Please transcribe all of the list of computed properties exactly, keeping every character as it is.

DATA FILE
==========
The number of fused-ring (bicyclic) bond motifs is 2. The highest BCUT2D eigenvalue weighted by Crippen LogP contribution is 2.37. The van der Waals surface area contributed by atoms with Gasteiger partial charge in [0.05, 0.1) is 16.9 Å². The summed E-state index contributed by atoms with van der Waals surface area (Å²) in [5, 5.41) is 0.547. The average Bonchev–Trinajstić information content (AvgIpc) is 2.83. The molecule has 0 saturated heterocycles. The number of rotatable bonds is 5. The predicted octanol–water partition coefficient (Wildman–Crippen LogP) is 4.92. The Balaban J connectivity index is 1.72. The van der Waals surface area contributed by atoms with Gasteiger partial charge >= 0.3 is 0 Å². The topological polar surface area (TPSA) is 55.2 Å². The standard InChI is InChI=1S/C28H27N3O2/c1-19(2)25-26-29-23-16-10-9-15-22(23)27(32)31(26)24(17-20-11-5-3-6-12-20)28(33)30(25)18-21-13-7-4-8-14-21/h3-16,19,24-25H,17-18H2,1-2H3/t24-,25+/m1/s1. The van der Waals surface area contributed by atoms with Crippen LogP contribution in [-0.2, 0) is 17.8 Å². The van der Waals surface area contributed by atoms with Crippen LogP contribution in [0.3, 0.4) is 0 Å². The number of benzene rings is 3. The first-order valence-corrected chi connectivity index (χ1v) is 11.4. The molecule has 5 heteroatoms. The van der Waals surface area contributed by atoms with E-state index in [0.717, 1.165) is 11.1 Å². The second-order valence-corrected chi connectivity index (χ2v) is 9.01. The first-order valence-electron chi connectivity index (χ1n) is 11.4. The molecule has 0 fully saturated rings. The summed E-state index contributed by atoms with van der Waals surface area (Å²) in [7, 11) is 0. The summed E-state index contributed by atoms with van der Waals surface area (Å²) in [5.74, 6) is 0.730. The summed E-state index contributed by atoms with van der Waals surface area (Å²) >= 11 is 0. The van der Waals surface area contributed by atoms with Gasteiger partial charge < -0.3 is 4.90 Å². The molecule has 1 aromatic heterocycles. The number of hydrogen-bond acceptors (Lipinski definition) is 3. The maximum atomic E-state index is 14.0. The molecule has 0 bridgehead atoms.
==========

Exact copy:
The number of fused-ring (bicyclic) bond motifs is 2. The highest BCUT2D eigenvalue weighted by Crippen LogP contribution is 2.37. The van der Waals surface area contributed by atoms with Gasteiger partial charge in [0.05, 0.1) is 16.9 Å². The summed E-state index contributed by atoms with van der Waals surface area (Å²) in [5, 5.41) is 0.547. The average Bonchev–Trinajstić information content (AvgIpc) is 2.83. The molecule has 0 saturated heterocycles. The number of rotatable bonds is 5. The predicted octanol–water partition coefficient (Wildman–Crippen LogP) is 4.92. The Balaban J connectivity index is 1.72. The van der Waals surface area contributed by atoms with Gasteiger partial charge >= 0.3 is 0 Å². The topological polar surface area (TPSA) is 55.2 Å². The standard InChI is InChI=1S/C28H27N3O2/c1-19(2)25-26-29-23-16-10-9-15-22(23)27(32)31(26)24(17-20-11-5-3-6-12-20)28(33)30(25)18-21-13-7-4-8-14-21/h3-16,19,24-25H,17-18H2,1-2H3/t24-,25+/m1/s1. The van der Waals surface area contributed by atoms with Crippen LogP contribution in [-0.2, 0) is 17.8 Å². The van der Waals surface area contributed by atoms with Crippen LogP contribution in [0.3, 0.4) is 0 Å². The number of benzene rings is 3. The first-order valence-corrected chi connectivity index (χ1v) is 11.4. The molecule has 5 heteroatoms. The van der Waals surface area contributed by atoms with E-state index in [0.717, 1.165) is 11.1 Å². The second-order valence-corrected chi connectivity index (χ2v) is 9.01. The first-order valence-electron chi connectivity index (χ1n) is 11.4. The molecule has 0 fully saturated rings. The summed E-state index contributed by atoms with van der Waals surface area (Å²) in [7, 11) is 0. The summed E-state index contributed by atoms with van der Waals surface area (Å²) in [5.74, 6) is 0.730. The summed E-state index contributed by atoms with van der Waals surface area (Å²) >= 11 is 0. The van der Waals surface area contributed by atoms with Gasteiger partial charge < -0.3 is 4.90 Å². The molecule has 1 aromatic heterocycles. The number of hydrogen-bond acceptors (Lipinski definition) is 3. The maximum atomic E-state index is 14.0. The molecule has 0 bridgehead atoms.